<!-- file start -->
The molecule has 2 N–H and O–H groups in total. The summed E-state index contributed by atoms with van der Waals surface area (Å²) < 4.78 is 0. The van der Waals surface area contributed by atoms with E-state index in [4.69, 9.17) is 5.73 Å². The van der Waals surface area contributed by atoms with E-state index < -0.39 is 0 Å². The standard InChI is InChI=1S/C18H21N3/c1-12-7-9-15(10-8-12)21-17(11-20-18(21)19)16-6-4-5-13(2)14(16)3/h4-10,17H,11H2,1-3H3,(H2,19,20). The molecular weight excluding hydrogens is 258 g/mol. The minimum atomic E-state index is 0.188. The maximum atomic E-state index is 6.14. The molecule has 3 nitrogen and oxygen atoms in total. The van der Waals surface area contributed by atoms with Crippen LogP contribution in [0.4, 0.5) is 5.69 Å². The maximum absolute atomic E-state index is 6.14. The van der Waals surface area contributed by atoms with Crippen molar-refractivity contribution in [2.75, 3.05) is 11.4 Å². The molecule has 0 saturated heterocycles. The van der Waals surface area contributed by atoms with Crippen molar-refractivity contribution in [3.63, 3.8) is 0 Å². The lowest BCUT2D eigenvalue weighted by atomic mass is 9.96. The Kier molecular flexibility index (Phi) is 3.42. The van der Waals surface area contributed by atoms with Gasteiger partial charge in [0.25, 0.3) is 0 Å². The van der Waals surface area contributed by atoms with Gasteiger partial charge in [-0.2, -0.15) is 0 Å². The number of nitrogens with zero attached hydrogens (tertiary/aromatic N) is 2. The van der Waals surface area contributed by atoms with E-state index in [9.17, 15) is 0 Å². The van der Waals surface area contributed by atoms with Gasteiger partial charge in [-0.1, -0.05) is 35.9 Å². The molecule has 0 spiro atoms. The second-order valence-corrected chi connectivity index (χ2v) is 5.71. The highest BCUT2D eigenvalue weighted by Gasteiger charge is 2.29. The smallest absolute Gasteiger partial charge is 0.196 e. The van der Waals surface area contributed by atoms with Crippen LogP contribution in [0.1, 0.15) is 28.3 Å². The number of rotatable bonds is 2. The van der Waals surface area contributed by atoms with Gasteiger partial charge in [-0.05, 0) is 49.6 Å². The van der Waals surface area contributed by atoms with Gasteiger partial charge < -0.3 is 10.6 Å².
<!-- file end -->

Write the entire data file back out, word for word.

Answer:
The molecule has 2 N–H and O–H groups in total. The summed E-state index contributed by atoms with van der Waals surface area (Å²) < 4.78 is 0. The van der Waals surface area contributed by atoms with E-state index in [4.69, 9.17) is 5.73 Å². The van der Waals surface area contributed by atoms with E-state index < -0.39 is 0 Å². The standard InChI is InChI=1S/C18H21N3/c1-12-7-9-15(10-8-12)21-17(11-20-18(21)19)16-6-4-5-13(2)14(16)3/h4-10,17H,11H2,1-3H3,(H2,19,20). The molecular weight excluding hydrogens is 258 g/mol. The minimum atomic E-state index is 0.188. The maximum atomic E-state index is 6.14. The molecule has 3 nitrogen and oxygen atoms in total. The van der Waals surface area contributed by atoms with Crippen LogP contribution in [0.4, 0.5) is 5.69 Å². The maximum absolute atomic E-state index is 6.14. The van der Waals surface area contributed by atoms with Crippen molar-refractivity contribution in [2.75, 3.05) is 11.4 Å². The molecule has 0 saturated heterocycles. The van der Waals surface area contributed by atoms with Crippen molar-refractivity contribution in [3.63, 3.8) is 0 Å². The lowest BCUT2D eigenvalue weighted by atomic mass is 9.96. The Kier molecular flexibility index (Phi) is 3.42. The van der Waals surface area contributed by atoms with Gasteiger partial charge in [0.25, 0.3) is 0 Å². The van der Waals surface area contributed by atoms with Gasteiger partial charge in [-0.2, -0.15) is 0 Å². The number of nitrogens with zero attached hydrogens (tertiary/aromatic N) is 2. The van der Waals surface area contributed by atoms with E-state index in [9.17, 15) is 0 Å². The van der Waals surface area contributed by atoms with Gasteiger partial charge in [-0.1, -0.05) is 35.9 Å². The molecule has 0 spiro atoms. The second-order valence-corrected chi connectivity index (χ2v) is 5.71. The highest BCUT2D eigenvalue weighted by Gasteiger charge is 2.29. The smallest absolute Gasteiger partial charge is 0.196 e. The van der Waals surface area contributed by atoms with Crippen LogP contribution in [0.1, 0.15) is 28.3 Å². The number of rotatable bonds is 2. The van der Waals surface area contributed by atoms with Gasteiger partial charge in [-0.05, 0) is 49.6 Å². The van der Waals surface area contributed by atoms with Gasteiger partial charge < -0.3 is 10.6 Å².